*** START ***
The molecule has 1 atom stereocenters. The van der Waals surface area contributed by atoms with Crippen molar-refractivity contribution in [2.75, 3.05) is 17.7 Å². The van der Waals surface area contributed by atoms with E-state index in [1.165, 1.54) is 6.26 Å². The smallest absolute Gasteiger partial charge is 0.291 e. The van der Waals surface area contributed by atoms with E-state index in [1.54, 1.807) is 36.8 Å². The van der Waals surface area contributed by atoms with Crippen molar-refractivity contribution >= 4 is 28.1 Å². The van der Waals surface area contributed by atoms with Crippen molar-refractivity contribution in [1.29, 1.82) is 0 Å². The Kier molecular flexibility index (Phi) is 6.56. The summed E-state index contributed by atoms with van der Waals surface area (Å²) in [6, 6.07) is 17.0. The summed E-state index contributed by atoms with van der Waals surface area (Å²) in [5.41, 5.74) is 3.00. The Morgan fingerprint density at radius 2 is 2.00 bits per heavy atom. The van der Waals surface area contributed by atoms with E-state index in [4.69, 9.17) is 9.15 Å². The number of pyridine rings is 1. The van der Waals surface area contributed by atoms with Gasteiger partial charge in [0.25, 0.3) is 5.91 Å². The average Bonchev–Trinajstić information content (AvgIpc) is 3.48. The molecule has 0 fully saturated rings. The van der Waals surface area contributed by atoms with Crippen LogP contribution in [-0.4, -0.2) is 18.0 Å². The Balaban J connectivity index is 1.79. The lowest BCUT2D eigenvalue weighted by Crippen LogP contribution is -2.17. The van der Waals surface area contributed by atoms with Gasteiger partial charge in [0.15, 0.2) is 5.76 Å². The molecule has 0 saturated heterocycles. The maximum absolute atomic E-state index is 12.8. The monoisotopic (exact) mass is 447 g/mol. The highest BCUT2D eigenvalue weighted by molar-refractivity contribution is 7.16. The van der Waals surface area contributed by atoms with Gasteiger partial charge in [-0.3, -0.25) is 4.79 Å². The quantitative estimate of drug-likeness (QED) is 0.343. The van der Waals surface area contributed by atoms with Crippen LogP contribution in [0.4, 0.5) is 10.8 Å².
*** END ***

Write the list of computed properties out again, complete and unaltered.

The molecule has 1 atom stereocenters. The van der Waals surface area contributed by atoms with Crippen molar-refractivity contribution in [2.75, 3.05) is 17.7 Å². The van der Waals surface area contributed by atoms with E-state index in [1.165, 1.54) is 6.26 Å². The smallest absolute Gasteiger partial charge is 0.291 e. The van der Waals surface area contributed by atoms with E-state index in [1.54, 1.807) is 36.8 Å². The van der Waals surface area contributed by atoms with Crippen molar-refractivity contribution >= 4 is 28.1 Å². The van der Waals surface area contributed by atoms with Crippen molar-refractivity contribution in [1.29, 1.82) is 0 Å². The Kier molecular flexibility index (Phi) is 6.56. The summed E-state index contributed by atoms with van der Waals surface area (Å²) in [6, 6.07) is 17.0. The summed E-state index contributed by atoms with van der Waals surface area (Å²) in [5.41, 5.74) is 3.00. The Morgan fingerprint density at radius 2 is 2.00 bits per heavy atom. The van der Waals surface area contributed by atoms with E-state index in [4.69, 9.17) is 9.15 Å². The number of pyridine rings is 1. The van der Waals surface area contributed by atoms with Gasteiger partial charge in [0.25, 0.3) is 5.91 Å². The average Bonchev–Trinajstić information content (AvgIpc) is 3.48. The molecule has 0 fully saturated rings. The van der Waals surface area contributed by atoms with Crippen LogP contribution in [-0.4, -0.2) is 18.0 Å². The Balaban J connectivity index is 1.79. The lowest BCUT2D eigenvalue weighted by Crippen LogP contribution is -2.17. The van der Waals surface area contributed by atoms with Gasteiger partial charge in [0.15, 0.2) is 5.76 Å². The molecule has 0 saturated heterocycles. The maximum absolute atomic E-state index is 12.8. The monoisotopic (exact) mass is 447 g/mol. The highest BCUT2D eigenvalue weighted by molar-refractivity contribution is 7.16. The van der Waals surface area contributed by atoms with Gasteiger partial charge in [-0.3, -0.25) is 4.79 Å². The quantitative estimate of drug-likeness (QED) is 0.343. The van der Waals surface area contributed by atoms with Crippen LogP contribution in [0.4, 0.5) is 10.8 Å².